Ames bristled when his loss to Woods in the Accenture Match Play Championship last year was brought up again. He jokingly said that anything could happen 'especially where he's hitting the ball,' and Woods went on to a record 9-and-8 victory two days later.
 
This time, Ames figures he has nothing to lose.
 
'For me, it's a great opportunity of being in the situation,' he said. 'Tiger's going for his 13th. I'm looking for my first.'
 
Only five players remained under par at Southern Hills.
 
Woody Austin lost his chance to be in the final group when he took bogey on the final hole for a 69, leaving him at 207. Johnson Senden had a 69 and was another shot back, followed by Els.
 
Verplank held his own until a double bogey from the rough and trees on the signature 12th hole, and a three-putt from the back of the 18th green for bogey sent him to a 74.
 
For the briefest moment, the former U.S. Amateur champion from Oklahoma State pulled within one shot. Verplank dribbled an 8-foot birdie putt down the hill and into the cup at No. 4 to reach 5 under, only to watch Woods hole a 6-foot putt to match his birdie and restore the margin to two shots.
 
Walking to the fifth tee, Verplank smirked and said, 'That guy makes everything.'
 
It sure looked that way.
 
Woods atoned for a poor chip on the third with a 10-foot par save, and saved par from 10 feet again on the eighth after hitting into a bunker. His streak of 24 straight holes without a bogey ended when he hit 6-iron into the bunker on the 14th and missed from 18 feet.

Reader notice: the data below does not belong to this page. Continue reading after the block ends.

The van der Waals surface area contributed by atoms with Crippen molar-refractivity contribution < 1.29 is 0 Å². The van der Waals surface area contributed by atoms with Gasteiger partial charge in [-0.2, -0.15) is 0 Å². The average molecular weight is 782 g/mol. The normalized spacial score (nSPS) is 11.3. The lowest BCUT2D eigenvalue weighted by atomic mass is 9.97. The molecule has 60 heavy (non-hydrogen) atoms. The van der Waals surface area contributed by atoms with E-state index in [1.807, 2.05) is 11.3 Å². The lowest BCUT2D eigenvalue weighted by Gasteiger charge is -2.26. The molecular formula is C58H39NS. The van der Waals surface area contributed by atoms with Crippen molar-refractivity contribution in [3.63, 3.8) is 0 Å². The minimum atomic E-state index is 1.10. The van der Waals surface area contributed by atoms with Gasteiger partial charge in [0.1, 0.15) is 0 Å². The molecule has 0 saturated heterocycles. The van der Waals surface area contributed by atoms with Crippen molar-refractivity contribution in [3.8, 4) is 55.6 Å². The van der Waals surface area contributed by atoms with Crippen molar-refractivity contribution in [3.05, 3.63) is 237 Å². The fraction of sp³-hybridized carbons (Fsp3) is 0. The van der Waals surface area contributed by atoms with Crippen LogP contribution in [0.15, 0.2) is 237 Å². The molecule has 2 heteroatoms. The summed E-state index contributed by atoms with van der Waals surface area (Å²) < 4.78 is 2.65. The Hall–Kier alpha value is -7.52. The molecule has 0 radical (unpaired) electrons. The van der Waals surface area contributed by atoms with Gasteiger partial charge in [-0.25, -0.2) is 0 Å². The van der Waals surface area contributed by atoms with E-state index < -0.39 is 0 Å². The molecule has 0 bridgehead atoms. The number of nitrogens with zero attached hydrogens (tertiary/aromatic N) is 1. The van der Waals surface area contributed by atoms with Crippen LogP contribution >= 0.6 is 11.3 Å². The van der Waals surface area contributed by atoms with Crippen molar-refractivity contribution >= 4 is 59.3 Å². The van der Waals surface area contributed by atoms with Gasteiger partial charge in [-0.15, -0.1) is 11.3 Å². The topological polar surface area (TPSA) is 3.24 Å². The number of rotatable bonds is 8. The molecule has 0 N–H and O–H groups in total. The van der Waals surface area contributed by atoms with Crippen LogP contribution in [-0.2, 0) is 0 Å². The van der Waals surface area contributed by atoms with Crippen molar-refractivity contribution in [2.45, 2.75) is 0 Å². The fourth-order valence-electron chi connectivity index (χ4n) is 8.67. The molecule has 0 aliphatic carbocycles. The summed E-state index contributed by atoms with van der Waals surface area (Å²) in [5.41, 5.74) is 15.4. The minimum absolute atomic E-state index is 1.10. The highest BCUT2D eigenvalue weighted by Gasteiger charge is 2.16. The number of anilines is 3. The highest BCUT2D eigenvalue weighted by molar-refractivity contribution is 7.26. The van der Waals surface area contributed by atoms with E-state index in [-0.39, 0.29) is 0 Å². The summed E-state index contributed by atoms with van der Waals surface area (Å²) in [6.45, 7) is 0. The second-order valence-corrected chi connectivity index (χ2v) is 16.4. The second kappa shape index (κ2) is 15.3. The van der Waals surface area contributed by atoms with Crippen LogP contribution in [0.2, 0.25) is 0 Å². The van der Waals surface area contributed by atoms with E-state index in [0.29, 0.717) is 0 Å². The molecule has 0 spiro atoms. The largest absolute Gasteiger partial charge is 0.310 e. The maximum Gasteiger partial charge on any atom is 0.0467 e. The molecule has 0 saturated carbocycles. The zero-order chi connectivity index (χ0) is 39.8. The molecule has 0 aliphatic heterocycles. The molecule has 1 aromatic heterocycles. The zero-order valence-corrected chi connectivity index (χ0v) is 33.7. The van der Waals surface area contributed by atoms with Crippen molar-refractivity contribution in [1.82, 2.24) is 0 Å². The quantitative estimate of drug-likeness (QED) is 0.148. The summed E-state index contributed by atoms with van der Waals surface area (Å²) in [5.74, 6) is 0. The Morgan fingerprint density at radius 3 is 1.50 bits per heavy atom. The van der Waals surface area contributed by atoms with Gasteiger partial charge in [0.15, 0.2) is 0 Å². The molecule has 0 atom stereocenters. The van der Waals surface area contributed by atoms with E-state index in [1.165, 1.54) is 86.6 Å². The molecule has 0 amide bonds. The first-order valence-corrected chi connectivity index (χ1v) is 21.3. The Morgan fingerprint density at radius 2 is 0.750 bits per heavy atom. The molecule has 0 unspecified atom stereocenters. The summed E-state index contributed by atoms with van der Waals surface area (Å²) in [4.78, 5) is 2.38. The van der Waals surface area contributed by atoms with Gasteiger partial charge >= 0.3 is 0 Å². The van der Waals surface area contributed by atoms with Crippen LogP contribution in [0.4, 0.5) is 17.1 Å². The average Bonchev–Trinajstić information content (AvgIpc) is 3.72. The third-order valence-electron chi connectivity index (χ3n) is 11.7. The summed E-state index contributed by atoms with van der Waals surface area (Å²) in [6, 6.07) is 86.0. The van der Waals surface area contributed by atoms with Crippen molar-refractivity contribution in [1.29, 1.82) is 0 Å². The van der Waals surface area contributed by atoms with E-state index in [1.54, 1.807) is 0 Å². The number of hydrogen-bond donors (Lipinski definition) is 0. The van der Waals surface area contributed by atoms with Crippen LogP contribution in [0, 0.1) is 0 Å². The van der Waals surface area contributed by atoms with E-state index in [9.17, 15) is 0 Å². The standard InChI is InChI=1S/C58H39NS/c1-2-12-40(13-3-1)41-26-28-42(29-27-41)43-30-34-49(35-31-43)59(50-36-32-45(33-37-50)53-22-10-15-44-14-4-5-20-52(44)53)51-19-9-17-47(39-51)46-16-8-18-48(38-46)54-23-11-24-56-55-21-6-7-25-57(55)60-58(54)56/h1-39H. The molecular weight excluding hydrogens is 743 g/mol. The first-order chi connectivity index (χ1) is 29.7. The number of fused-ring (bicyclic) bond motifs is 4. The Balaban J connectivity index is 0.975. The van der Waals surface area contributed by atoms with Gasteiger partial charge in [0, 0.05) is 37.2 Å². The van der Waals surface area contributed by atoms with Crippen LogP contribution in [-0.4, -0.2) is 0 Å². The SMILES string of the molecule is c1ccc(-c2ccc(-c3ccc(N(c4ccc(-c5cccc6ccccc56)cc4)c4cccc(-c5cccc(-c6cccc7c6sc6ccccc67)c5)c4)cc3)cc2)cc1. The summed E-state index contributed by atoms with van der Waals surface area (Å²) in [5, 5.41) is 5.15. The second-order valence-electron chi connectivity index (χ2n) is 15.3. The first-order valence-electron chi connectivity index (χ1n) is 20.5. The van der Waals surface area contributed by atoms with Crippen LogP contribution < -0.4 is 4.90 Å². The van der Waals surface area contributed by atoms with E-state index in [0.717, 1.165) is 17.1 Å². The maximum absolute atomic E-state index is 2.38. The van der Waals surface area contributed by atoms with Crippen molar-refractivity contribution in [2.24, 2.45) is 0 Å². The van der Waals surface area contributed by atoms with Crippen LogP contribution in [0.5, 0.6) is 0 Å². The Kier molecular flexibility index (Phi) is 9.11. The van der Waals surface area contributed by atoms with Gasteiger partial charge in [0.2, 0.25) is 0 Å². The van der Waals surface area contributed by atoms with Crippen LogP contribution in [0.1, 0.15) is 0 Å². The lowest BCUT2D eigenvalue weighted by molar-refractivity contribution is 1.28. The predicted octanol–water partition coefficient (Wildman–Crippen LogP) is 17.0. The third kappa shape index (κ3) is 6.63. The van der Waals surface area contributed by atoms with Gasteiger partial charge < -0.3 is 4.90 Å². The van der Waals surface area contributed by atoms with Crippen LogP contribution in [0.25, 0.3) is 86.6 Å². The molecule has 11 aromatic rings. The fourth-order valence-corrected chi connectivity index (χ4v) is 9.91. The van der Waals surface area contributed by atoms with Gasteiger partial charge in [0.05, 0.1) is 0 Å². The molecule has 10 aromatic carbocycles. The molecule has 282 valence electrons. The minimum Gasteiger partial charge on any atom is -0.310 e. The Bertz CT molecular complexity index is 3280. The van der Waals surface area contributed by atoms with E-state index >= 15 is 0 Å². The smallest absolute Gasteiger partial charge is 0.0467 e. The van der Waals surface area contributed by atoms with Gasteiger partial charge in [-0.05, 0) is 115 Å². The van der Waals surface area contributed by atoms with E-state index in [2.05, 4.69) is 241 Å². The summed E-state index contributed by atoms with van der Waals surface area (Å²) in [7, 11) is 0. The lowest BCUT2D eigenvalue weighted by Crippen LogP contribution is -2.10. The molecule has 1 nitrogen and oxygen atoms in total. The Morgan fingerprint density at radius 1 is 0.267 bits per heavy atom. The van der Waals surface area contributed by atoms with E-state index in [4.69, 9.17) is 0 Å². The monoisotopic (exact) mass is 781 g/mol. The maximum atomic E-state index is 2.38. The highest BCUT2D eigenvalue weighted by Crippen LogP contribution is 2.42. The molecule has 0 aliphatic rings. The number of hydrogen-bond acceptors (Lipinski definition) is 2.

He led by as many as five shots on the back nine until that bogey on 14. Even so, it was his largest lead going into the final round of a major since the 2005 Masters, which he won in a playoff over Chris DiMarco.
 
'If you're trying to win a tournament like this, he's the wrong guy to let get out ahead of you,' Verplank said.
 
One after another, players finished their rounds, looked at the top of the leaderboard and figured it would require their best round to have any chance of winning. They have seen this before.
 
And so has Woods, even if he won't concede the tournament is over.
 
This is only the fifth time in his career that Woods came to the final major of the year without winning one, although he arrived at Southern Hills fresh off an eight-shot victory at a World Golf Championship. But the work is not done.